And well, i've actually been programming for awhile (C++, opengl, win32, nothing fancy though), and when trying to do a bigger project, i ended up with something like this:

I had several classes, one for Logging, another for loading/playing sounds, yet another for loading fonts/displaying text, etc (which all istances of such classes declared with global scope), and, for example, i was loading a font, and wanted to write that the font was successfully loaded to a log (using the Log class), and i would access the global Log class instance to do so. But this made (again, for instance) the font class depend on the Log class defined globally. Now with almost all classes being like that, i felt it was not right, and messy (therefore this thread).But i also wasn't sure if passing by parameters was the best solution, because i kept thinking, if in a function i need 5 different class instances, i would have to pass all of them through parameters).

I hope it got a little better explained, in the end, i was looking for some guidance, on how to aproach this, in order to save me future pain.

Oh, and i'l never make the mistake of letting the 'ladies' part out of the greetings.

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For debug log, it's fine that there is a global instance logger and other code uses it, IMHO. But it would be better to wrap that global instance to some global functions, such like
 void logMessage(const char * message) { globalLogger.log(message); } 
So the global instance is transparent to the user code.

However, for general case, I would like to avoid global and singleton as much as possible.
Global and singleton may lead to rigid couple, hard to test, and other disadvantage.
If you google for "singletons are evil" or "singletons are bad" (no quote marks), you will find a lot of useful articles. Read them.
Such as this one,
http://blogs.msdn.co.../25/140827.aspx
Post in 2004 but it's still true for now.

Also, what you said about passing by parameters, is called dependency injection.
http://en.wikipedia....dency_injection
It's really good to substitute global or singleton. Go ahead.

Saying coding style may confuse others.

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Here's one simple possibility for your original question:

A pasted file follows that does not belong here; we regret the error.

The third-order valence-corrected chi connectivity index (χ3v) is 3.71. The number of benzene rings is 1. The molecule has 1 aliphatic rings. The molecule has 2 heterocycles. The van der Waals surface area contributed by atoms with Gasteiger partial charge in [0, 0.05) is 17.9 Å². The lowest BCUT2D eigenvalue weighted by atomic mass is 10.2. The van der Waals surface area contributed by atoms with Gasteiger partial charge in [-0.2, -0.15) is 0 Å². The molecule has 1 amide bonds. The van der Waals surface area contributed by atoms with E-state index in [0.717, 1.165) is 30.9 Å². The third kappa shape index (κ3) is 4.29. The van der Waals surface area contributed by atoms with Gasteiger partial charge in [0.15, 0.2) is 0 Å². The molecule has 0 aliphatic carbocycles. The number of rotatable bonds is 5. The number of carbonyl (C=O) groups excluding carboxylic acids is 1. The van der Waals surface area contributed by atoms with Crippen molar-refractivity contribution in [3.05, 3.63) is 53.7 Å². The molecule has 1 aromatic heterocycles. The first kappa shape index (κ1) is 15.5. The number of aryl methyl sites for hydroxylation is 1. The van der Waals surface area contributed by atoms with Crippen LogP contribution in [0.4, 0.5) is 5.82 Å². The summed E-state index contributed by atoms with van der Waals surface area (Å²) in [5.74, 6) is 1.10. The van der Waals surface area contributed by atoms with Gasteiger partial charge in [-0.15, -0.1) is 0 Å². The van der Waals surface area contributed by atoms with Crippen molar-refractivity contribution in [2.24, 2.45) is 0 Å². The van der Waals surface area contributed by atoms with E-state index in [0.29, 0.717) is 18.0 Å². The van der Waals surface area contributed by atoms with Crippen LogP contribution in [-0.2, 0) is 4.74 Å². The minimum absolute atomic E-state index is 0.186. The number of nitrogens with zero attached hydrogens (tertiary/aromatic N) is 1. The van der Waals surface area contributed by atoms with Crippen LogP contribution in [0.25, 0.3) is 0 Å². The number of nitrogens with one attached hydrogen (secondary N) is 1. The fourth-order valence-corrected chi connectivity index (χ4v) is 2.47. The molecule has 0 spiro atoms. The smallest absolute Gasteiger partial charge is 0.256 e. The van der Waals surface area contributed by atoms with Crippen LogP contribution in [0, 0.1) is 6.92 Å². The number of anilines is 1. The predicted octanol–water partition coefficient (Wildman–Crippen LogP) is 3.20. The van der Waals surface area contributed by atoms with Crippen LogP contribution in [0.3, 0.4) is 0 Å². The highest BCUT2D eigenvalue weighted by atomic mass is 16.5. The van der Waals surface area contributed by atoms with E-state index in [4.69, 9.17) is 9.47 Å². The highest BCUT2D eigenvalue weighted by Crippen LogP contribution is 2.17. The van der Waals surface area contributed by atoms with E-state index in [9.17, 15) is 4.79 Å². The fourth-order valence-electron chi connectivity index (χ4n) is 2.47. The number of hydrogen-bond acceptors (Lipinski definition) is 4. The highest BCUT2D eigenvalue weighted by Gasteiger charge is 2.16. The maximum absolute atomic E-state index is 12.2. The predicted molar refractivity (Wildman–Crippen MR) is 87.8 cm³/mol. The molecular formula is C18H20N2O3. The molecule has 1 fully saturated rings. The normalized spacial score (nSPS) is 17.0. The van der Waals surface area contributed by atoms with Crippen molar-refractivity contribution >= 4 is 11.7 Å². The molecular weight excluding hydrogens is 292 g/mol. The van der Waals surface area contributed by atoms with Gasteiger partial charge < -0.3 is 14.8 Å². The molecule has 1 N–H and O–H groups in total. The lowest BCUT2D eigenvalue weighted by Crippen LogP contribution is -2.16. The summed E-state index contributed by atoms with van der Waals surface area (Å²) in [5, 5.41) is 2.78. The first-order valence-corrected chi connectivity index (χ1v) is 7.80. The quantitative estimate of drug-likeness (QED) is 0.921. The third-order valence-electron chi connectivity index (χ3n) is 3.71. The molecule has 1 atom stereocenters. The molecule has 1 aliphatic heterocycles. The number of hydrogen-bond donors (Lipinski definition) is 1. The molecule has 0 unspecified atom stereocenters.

class DataManager { //... }; class Graphics { DataManager &data_manager; public: Graphics(DataManager &data_manager) : data_manager(data_manager) { } //... }; class Sound { DataManager &data_manager; public: Sound(DataManager &data_manager) : data_manager(data_manager) { } //... }; int main() { DataManager data_manager; Graphics graphics(data_manager); Sound sound(data_manager); } 

The general philosophy is to try to keep the classes as ignorant of the global organization of the program as possible. If I am the Sound class and I need a DataManager, I'll take a reference to it and I won't care if that's actually a global variable, a local variable in main (as in my example) or a member of some Game class.

Classes designed with this philosophy are easy to test, especially if the classes they depend on (like DataManager) are abstract classes and the testing program can provide dummy implementations specifically designed for the test.

My thoughts on this have been influenced by this talk:
[media]
[/media]

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Thank you, that helps a lot!
And thanks again

For some reason, i never thought of saving just the reference, i just kept thinking that in each and every function that used the DataManager class, i would have to pass it as a parameter (eg: Graphics::DrawGraphics(DataManager *dataManager, ...) the ... being the rest of the parameters needed for the function. In other words, a complete mess.

Really, i can't thank you enough (and everyone else who answered, for that matter).

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Let me see if I can help out a bit here.

In a class you have normally will have two types of data, one is data that the class processes, the other type of data is data that is required for the class to work.

Data that is "required" needs to be part of the constructor because the class is not really ready to use until it has been added to the class and that data is checked to make sure that the class will function properly. They way I always look at it is if the class will not function without that item, then it MUST be added in the constructor.

So what does this mean to you? If DataManager is required to make the class work, then add it in the constructor, verify that it is valid, and then from then on you will have access to it.